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Mark Van Guilder recalls his NHL debut

When Mark Van Guilder took the ice for the first time last night, he became the seventh Nashville Predators player to make his NHL debut this season.

The former Notre Dame Fighting Irish captain was recalled on an emergency basis due to an injury to Nick Spaling.

Through his 66 games with the Milwaukee Admirals this year, the 30-year old center has amassed 28 points. His 14 goals at the AHL level ties a career high but he wasn’t recalled in order to impact the scoresheet.

“It’s a great story,” Predators head coach Barry Trotz told Jim Diamond of The Rinkside Report. “One of the things I think that we try to do right here in Nashville is send the right message and he’s a guy that has worked his way up through the Coast League and he’s been a great leader down in Milwaukee for our young guys.”

That’s right, the Coast League. Also known as the ECHL. Van Guilder spent a considerable amount of time with the Preds “AA-affiliate” the Cincinnati Cyclones from 2008-2010. He was a point-per-game player for them during that time (91 points in 90 games) and even helped the Cyclones win a Kelly Cup Championship in 2010.

Since 2010-11, however, he’s been a permanent member of the Admirals, collecting 111 points in 306 games at the AHL level.

In his six seasons as a pro, he’s worn every jersey in the Nashville organization except the Nashville jersey itself. Until Sunday night, that is. His first shift came with just a couple minutes gone in the contest. He would later admit that it was all a blur.

“I don’t remember it at all,” Van Guilder said. “I had no idea what was going on. I was just trying not to fall down.”

He may not remember but, on his first shift, he collected a loose puck in the neutral zone and advanced it in an effort to get a rush started.

“That first touch is always nice to get out of the way and the first shift is always nice to get out of the way,” he said. “And it’s nice that they both came in the first 10 seconds that I was on the ice. I just calmed down a little bit after that and tried to have some fun out there.”

All in all, the Roseville, Minnesota native logged 8:27 of ice time and even saw some abbreviated work on the penalty kill. Through most of the game he was flanked by Viktor Stalberg and Colin Wilson.

“It was fun,” he said. “My linemates made it easy on me. I tried to keep it simple and tried to contribute any way that I could.”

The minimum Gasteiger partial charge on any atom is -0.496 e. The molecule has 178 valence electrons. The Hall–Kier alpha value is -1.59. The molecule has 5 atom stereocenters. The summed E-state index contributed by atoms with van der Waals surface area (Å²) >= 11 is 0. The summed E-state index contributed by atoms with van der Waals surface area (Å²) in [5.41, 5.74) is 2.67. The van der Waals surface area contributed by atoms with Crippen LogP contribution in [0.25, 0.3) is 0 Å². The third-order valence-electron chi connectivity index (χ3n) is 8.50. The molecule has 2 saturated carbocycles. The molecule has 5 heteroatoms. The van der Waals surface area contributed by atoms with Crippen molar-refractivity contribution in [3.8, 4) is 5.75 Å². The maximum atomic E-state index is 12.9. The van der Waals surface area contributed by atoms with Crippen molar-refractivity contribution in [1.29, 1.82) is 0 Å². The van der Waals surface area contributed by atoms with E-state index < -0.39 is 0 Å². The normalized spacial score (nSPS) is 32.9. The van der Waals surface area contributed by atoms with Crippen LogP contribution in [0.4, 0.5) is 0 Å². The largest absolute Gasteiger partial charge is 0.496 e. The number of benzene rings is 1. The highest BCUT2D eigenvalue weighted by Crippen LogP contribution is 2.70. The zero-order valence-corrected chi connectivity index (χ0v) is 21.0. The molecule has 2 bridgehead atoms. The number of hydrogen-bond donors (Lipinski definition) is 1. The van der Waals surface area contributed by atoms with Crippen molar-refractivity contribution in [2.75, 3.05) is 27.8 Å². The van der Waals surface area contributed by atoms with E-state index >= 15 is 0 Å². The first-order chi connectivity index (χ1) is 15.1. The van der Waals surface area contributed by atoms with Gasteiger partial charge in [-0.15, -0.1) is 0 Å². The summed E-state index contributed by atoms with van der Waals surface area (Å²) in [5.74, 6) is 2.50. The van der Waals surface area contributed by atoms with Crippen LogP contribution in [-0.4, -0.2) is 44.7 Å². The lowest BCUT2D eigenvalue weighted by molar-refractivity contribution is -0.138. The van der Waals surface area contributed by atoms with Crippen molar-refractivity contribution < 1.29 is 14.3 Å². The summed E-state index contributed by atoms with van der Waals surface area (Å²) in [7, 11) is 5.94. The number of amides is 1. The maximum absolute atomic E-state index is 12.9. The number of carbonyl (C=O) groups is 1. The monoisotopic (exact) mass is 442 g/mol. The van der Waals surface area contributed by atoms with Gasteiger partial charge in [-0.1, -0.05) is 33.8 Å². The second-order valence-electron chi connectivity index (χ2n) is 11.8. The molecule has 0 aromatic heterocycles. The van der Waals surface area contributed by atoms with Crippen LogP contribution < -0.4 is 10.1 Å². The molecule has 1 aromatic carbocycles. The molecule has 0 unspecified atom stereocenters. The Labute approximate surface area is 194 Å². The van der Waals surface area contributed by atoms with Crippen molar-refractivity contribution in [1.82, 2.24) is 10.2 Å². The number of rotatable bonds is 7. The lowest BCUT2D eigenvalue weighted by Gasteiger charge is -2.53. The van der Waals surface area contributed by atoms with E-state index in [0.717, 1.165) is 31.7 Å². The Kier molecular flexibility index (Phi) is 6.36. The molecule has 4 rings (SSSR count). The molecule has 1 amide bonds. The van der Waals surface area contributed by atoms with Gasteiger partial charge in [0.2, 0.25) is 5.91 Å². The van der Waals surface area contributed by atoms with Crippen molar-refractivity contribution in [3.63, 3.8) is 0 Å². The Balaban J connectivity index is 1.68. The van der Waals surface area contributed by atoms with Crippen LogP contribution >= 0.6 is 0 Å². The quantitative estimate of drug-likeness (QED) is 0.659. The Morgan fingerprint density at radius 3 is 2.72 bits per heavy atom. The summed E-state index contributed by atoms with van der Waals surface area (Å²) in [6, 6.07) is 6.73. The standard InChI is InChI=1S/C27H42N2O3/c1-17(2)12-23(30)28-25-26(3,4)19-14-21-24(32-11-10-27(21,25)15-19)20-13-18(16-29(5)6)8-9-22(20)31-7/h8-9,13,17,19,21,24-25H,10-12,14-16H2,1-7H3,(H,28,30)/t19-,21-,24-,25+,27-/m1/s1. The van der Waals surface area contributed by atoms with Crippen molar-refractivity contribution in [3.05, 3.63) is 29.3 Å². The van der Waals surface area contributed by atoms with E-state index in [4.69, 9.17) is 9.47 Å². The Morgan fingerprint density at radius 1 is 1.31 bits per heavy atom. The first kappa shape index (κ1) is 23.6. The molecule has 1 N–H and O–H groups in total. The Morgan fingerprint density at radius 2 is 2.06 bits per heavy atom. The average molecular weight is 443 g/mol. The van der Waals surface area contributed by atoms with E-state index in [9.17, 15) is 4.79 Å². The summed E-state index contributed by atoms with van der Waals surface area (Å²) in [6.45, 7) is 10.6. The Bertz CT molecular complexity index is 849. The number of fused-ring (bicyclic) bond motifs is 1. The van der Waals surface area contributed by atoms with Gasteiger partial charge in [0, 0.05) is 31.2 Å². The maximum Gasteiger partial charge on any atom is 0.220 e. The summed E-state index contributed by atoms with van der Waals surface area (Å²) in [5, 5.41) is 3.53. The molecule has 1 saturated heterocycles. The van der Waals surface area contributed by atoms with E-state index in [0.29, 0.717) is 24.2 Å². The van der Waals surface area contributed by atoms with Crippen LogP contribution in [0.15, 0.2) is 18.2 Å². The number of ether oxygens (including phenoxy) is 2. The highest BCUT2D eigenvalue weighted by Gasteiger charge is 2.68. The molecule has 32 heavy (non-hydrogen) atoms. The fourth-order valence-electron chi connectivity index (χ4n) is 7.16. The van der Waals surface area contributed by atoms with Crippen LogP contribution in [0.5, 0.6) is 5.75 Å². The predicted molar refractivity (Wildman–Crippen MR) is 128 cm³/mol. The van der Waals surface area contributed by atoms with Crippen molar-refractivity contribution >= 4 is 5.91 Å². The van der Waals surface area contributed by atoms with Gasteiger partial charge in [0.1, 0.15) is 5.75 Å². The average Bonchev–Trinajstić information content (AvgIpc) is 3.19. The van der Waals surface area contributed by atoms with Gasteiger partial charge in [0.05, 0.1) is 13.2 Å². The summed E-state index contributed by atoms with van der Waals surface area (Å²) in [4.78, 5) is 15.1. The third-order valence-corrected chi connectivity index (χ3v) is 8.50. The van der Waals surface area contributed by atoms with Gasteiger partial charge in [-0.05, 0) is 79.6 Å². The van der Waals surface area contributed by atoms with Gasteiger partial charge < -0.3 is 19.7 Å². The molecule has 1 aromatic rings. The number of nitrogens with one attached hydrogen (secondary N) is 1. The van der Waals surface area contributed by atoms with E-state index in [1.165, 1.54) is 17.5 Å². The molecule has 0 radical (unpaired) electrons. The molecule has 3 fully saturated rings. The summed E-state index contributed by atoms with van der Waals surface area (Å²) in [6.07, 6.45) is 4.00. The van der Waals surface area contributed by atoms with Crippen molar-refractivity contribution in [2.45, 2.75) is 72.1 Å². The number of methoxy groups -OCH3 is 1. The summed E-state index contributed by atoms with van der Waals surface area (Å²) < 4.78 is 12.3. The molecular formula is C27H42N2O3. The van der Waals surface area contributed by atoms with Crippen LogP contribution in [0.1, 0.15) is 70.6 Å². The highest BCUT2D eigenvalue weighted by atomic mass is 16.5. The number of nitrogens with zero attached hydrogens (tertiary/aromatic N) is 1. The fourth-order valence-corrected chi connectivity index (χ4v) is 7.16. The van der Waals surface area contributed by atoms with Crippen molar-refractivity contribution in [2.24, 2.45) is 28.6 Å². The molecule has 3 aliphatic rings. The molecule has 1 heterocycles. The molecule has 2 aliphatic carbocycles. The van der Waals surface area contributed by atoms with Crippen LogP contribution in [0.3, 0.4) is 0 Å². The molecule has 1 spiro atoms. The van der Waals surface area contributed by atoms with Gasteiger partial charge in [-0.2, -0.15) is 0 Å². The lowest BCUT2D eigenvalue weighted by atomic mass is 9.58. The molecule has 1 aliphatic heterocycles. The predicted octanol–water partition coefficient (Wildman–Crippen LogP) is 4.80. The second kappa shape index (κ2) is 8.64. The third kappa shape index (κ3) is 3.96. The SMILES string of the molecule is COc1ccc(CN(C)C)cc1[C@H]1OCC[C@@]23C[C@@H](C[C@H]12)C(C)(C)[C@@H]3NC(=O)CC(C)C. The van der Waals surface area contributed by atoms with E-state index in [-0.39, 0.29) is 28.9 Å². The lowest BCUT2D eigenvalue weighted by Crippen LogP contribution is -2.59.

His linemates weren’t the only ones who made him feel at ease. There were some friendly faces in the crowd too.

“It means a lot to me that my girlfriend was able to make it, my mom, my brother and his family,” Van Guilder said. “It calmed me down a little bit throughout the day. It was good to have them here. And my dad and sister were watching at home too.”

Of course, being the seventh player to make his NHL debut wearing gold this season means there were plenty of old friends in the locker room as well.

“Oh, it was huge,” Van Guilder said of seeing old teammates the second he walked though NHL doors. “I talked to most of the guys that are here, that I had played with, before I even showed up. It was very relaxing. It made me feel really welcome. It was great to see [Gabriel] Bourque, [Victor] Bartley and [Colton] Sissons (who I’d played with all year) so it was awesome seeing those guys again.”

Speaking of teammates, the pivot recalled what it was like when the Admirals room got the news on Saturday.

“I was fine until all of them started giving me hugs and then I was a little bit emotional,” he said. “It was pretty special. It’s a close group there so it meant a lot.”

At 30 years old and a former product of the ECHL, the cards were stacked against him. Rarely does a player with those kinds of credentials get a chance with a big club.

“I get extra pleasure out of seeing guys get that opportunity because they’ve earned [it],” Trotz said. “They haven’t been entitled. They haven’t been a high draft choice or anything. They’ve just worked at their game to get better and been pros no matter what the circumstance.”

When asked whether or not he scooped up a game puck or any other souvenir from his big day, Van Guilder realized that he had dropped the ball.

“Oh, I don’t know,” he said before starting to look around his stall. “I’ll take whatever they can give me. Doesn’t matter to me. I’ll take a sock, whatever.”

PHOTO CREDIT: Robby Stanley //